Kenyan athlete Hellen Obiri defends Boston Marathon title

Tuesday April 16 2024
Hellen Obiri

Kenya's Hellen Obiri crosses the finish line to win the women's elite race of 128th edition of Boston Marathon, US on April 15, 2024. PHOTO | REUTERS


Kenyan athlete Hellen Obiri has retained her Boston Marathon title.

Obiri shook off a three-way thrilling battle with the 2017 and 2021 champion Edna Kiplagat and 2022 New York City Marathon champion Sharon Lokedi in the last seven kilometres to seal a double.

Obiri, 34, clocked two hours, 22 minutes and 37 seconds, beating Lokedi to second place in 2:22:45 as Kiplagat came third in 2:23:21.

However, Ethiopia’s Sisay Lemma ended Kenya’s five-year reign in the men’s race in Boston with a gun-to-tape performance on Monday in the American city.

Lemma, who was making his debut in the marathon looked all set to break the long-standing course record but wilted in the second half of the race to win in 2:06:17.

Read: Kenya’s Chebet, Obiri rule Boston Marathon


Lokedi took the pack of 20 athletes through 5km in 16:36 before Obiri led through 10km in 33:27, 15km in 50:58 and 20km in 1:08:42.

The 2021 Chicago Marathon silver medallist Emma Bates of the USA guided the pack through half way in 1:12:33 with no one making the first move.

The pack of over 15 athletes still clustered together through the 25km mark in 1:26:05.

Then Bates took the challenge to go ahead of the pack cruising past the 30km mark in 1:43:27, three seconds ahead of Kenyans; Obiri, Vibian Chepkirui and Mary Ngugi. 

However, things started to unfold with seven kilometres to go when Kiplagat stepped on her gas pedal as the pack started to disintegrate.

It was now a thrilling three-horse sprint between Obiri, Lokedi and Kiplagat, the 2011 and 203 world champion in the last phase of the race.

Kiplagat then couldn't keep up with the pace as Obiri and Lokedi sized up each other, hitting the 40km mark in 2:15:54.

It didn’t take long before Obiri asserted her supremacy to show Lokedi a clean pair of heels to retain the title and make her intentions clear ahead of the Paris Olympic Games.

Two-time defending champion, Evans Chebet from Kenya and compatriot John Korir gave a late chase in the second half but that would cost them as another Ethiopian Mohamed Esa edged them out in the last two kilometres.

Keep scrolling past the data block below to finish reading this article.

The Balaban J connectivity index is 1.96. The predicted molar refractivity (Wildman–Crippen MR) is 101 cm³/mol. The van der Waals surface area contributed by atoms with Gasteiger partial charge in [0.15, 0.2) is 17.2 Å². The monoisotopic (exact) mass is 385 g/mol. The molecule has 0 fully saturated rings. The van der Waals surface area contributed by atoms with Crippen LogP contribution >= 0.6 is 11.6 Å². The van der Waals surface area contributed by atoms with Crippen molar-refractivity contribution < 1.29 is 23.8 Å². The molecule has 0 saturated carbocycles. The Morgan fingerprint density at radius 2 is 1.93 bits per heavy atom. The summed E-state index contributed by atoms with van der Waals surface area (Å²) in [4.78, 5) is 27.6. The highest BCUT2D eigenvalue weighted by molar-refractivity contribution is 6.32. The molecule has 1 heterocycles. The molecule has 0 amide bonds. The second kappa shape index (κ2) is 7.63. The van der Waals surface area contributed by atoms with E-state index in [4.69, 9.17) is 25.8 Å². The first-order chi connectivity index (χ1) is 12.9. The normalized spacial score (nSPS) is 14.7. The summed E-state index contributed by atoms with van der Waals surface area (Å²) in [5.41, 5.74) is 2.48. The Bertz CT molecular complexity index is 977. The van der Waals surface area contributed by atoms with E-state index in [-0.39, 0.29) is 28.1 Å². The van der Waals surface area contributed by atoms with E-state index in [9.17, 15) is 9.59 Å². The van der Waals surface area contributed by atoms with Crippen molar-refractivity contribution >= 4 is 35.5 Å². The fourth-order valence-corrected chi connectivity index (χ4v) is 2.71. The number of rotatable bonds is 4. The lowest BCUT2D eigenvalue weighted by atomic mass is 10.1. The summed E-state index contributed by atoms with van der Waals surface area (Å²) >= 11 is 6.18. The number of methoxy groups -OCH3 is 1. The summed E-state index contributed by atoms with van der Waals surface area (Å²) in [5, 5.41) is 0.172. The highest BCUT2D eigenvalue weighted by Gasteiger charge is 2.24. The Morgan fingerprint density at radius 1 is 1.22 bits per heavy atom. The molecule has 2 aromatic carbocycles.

Read: Kipchoge wants to 'make history' with a third Olympic gold

Esa, who finished second in Tokyo Marathon last year, dug in to finish second in 2:06:58 as Chebet, who was chasing a hat-trick after back-to-back wins in 2022 and 2023, settled third in 2:07:22.

John came in fourth in 2:07:40 with compatriot Albert Korir clocking 2:07:47 for fifth.

Lemma, the fourth fastest man in history, threw down the gauntlet from the word go to build his lead to one minute and 21 seconds when hitting the 15km mark in 42:43.

Lemma, who ran the fourth fastest time when he won in Valencia in December in 2:01:48, breaking the late Kelvin Kiptum’s course record, stormed through halfway in 1:00:19 to stretch his lead to one minute and 49 seconds.

Behind were Chebet and compatriots Albert Korir, Cyprian Kotut, John Korir and Ethiopian Haftu Teklu, who crossed the halfway mark in 1:02:08.

Lemma hit 25km in 1:11:44 as Chebet and Kotut gave chase to cross in 1:14:05, two minutes and 21 seconds off the pace though.

Lemma, who was competing in Chicago for the first time, stretched his lead to two minutes and 49 seconds after 30km in 1:26:56 and certainly with a maiden victory in sight.

Chebet, Kotut, John and Albert gave chase to clear 30km in 1:29:45 but Lemma was in firm control hitting the 35km mark in 1:42:56 although his lead reduced to two minutes and 14 seconds.

Chebet, John and Albert stepped on their gas pedal to cross 35km in 1:45:10 but Lemma started to wilt with the course record of 2:03:02 set by Geoffrey Mutai in 2011, that was in sight fading away.

Lemma went into the last two kilometres with a one minute and 22 seconds lead from Chebet and John Korir, hitting the 40km mark in 1:58:51 against 2:00:13.

As Lemma sensed victory in sight, Chebet would shake off John Korir in the last two kilometres but not for long as Esa edged both of them out for silver.